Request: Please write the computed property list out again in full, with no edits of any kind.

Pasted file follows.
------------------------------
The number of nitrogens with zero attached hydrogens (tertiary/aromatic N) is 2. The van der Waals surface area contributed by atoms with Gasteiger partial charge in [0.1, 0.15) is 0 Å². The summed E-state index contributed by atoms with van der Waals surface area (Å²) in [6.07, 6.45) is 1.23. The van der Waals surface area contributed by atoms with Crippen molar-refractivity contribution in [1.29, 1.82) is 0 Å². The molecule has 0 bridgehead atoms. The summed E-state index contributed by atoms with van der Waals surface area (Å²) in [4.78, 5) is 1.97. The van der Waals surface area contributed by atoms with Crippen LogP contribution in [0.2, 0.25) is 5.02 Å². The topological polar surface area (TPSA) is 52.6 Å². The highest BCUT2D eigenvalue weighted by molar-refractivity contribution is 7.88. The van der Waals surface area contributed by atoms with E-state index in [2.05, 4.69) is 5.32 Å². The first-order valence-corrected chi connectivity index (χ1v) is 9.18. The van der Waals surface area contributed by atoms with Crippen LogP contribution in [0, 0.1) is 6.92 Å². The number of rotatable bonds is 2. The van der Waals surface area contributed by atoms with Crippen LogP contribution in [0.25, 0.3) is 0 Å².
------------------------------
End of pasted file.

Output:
The number of nitrogens with zero attached hydrogens (tertiary/aromatic N) is 2. The van der Waals surface area contributed by atoms with Gasteiger partial charge in [0.1, 0.15) is 0 Å². The summed E-state index contributed by atoms with van der Waals surface area (Å²) in [6.07, 6.45) is 1.23. The van der Waals surface area contributed by atoms with Crippen molar-refractivity contribution in [1.29, 1.82) is 0 Å². The molecule has 0 bridgehead atoms. The summed E-state index contributed by atoms with van der Waals surface area (Å²) in [4.78, 5) is 1.97. The van der Waals surface area contributed by atoms with Crippen LogP contribution in [0.2, 0.25) is 5.02 Å². The topological polar surface area (TPSA) is 52.6 Å². The highest BCUT2D eigenvalue weighted by molar-refractivity contribution is 7.88. The van der Waals surface area contributed by atoms with E-state index in [2.05, 4.69) is 5.32 Å². The first-order valence-corrected chi connectivity index (χ1v) is 9.18. The van der Waals surface area contributed by atoms with Crippen LogP contribution in [0, 0.1) is 6.92 Å². The number of rotatable bonds is 2. The van der Waals surface area contributed by atoms with Crippen LogP contribution in [0.25, 0.3) is 0 Å².